An initiative by Microsoft puts AI tools in the hands of people working to solve global environmental challenges.
According to many, we are now in the Era of AI, a new stage in history which could give us hope for more sustainable practices on Earth. And Microsoft seems to be the company currently pushing the idea farthest ahead with its new AI for Earth initiative.
Launched last year at the Paris climate event, the five-year program “puts Microsoft’s cloud and AI tools in the hands of those working to solve global environmental challenges,” the tech giant says. Anyone with the idea of how to use Microsoft’s AI toolkit can apply for funding to use the software to conduct research and implement novel sustainable solutions for agriculture, climate change, biodiversity and water.
The program is on the move and has quickly become a landmark for applications of AI to address critical sustainability challenges. With a $50 million overall budget, the project has so far awarded 139 grants to recipients from over 45 countries.
Last week seven more companies from India were selected to receive funding. The focus on India, the third largest recipient of AI for Earth grants after the US and Canada, is not arbitrary. Lukas Joppa, Microsoft’s chief environmental scientist, explains: “I think what’s special about India is that it has a large workforce that has the technical skills to take advantage of the tools that we’re trying to put in people’s hands.”
The recipients have been chosen based on their potential to provide significant benefits to large populations and will have access to Azure Cloud and AI computing resources, education and technology training on the tools, as well as additional support for project development.
Selected projects boast some amazing initiatives. For example, the Indian Institute of Technology and International Crops Research Institute for the Semi-Arid Tropics, together with the Technical University of Munich, are developing a cheap tool for plant health monitoring in developing countries with scarce resources.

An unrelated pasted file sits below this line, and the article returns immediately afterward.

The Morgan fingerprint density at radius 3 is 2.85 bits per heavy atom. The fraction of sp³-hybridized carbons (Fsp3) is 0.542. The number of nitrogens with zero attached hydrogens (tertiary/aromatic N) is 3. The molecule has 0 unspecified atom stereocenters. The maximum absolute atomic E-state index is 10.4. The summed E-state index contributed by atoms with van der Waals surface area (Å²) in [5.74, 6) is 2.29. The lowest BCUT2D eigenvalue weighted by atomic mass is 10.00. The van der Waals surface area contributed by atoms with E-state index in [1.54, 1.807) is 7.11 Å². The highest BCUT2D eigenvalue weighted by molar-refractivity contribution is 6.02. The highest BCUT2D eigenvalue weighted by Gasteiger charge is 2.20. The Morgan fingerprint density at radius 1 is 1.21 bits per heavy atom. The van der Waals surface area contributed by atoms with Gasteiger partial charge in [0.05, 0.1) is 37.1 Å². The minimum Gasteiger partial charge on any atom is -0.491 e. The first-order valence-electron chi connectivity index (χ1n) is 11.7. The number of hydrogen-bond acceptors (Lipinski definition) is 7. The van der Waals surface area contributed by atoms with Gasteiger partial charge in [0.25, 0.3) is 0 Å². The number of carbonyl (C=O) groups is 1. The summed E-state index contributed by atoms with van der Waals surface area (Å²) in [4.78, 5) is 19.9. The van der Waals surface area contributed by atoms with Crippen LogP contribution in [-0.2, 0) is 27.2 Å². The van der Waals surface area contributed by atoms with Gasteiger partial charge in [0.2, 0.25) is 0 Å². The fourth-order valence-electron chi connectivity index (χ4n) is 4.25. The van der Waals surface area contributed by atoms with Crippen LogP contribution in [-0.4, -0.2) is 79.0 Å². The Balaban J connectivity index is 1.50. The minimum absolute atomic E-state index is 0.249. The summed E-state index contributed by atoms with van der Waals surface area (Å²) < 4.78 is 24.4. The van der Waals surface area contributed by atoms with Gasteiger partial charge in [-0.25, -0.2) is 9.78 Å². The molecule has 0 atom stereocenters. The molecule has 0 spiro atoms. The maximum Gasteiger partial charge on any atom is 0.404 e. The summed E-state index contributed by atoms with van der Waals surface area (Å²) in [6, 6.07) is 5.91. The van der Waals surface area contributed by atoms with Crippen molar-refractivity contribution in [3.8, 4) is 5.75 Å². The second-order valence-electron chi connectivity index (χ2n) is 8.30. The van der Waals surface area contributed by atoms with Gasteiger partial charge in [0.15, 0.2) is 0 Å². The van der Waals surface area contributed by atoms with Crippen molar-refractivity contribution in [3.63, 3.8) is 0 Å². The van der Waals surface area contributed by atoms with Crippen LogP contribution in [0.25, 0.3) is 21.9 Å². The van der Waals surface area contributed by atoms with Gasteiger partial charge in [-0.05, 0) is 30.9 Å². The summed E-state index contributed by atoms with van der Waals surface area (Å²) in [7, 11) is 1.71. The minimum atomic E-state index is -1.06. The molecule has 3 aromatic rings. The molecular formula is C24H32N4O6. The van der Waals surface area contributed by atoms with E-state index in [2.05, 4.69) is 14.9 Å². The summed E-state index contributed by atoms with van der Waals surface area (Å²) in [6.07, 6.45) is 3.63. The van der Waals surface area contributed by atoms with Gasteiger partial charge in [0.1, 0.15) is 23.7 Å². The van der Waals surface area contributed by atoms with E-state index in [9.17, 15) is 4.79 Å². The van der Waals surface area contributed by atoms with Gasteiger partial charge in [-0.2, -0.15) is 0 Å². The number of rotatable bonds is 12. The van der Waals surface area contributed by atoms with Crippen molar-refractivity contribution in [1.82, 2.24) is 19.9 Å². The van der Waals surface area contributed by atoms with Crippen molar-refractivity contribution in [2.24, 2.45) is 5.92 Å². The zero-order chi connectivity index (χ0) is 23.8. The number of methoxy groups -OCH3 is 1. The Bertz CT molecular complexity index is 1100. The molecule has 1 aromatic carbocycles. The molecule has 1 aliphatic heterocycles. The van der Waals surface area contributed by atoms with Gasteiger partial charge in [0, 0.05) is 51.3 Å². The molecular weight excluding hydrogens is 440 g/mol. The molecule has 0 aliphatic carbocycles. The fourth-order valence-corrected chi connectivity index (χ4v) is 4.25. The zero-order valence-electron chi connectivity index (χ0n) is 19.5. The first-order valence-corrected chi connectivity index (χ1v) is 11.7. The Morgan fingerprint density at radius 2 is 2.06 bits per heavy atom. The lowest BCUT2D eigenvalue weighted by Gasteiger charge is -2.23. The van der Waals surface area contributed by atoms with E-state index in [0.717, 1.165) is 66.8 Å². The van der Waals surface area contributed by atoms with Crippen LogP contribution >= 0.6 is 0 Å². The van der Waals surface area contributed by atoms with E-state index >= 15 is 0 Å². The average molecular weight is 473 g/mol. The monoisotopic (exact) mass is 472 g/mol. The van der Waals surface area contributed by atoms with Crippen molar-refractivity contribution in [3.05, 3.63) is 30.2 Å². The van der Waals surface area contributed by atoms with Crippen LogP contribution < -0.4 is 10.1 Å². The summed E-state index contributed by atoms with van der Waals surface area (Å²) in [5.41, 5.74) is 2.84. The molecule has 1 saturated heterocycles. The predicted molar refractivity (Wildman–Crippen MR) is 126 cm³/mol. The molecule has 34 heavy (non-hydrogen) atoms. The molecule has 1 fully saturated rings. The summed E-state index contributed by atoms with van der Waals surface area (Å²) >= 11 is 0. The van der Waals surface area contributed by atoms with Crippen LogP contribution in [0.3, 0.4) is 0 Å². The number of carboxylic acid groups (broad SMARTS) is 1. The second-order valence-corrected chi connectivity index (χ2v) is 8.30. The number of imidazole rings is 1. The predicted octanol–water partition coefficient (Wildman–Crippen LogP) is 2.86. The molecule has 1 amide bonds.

The initiative aims to use Microsoft cognitive services and cloud computing to improve pest forecasting and prediction models, as well as introduce farm consulting services to support sustainable agriculture production. Meanwhile, the Ashoka Trust for Research in Ecology and Environment, a biodiversity grant recipient, is developing an AI-enabled tool to monitor and assess the rich habitats and biological resources.
Among other recipients are the Indraprastha Institute of Information Technology, which is working on a tool for locating monkeys in cities to improve their population control, and Symbiosis Institute of Technology, Pune, which is developing an AI-enhanced smart data analytics tool for household energy management, as well as larger systems to monitor and predict water, air and soil conditions for diverse smart city applications. In similar fashion, the India Institute of Science is using data analytics and machine learning to provide equitable water distribution for India’s large cities.
The many other projects chosen by Microsoft have also done much good so far, from helping to save snow leopards and endangered Puget Sound-area orcas through advanced AI image recognition and sorting techniques to iNaturalist app, which utilizes citizen science for biodiversity conservation and making valuable contributions to global wildlife data-sets. Joe Gaydos, science director at the SeaDoc Society, says: “it’s going to be a paradigm shift for the management of wild populations.”
The AI for Earth grants are issued four times a year. They are not large sums (mostly around $5,000-$15,000), yet this is often sufficient for start-up projects to get off the ground. Larger sums may be awarded to bigger or more ambitious projects. The whole list of projects is available on Microsoft’s website. “I want an Information Age that encapsulates all information about life on Earth,” Joppa notes.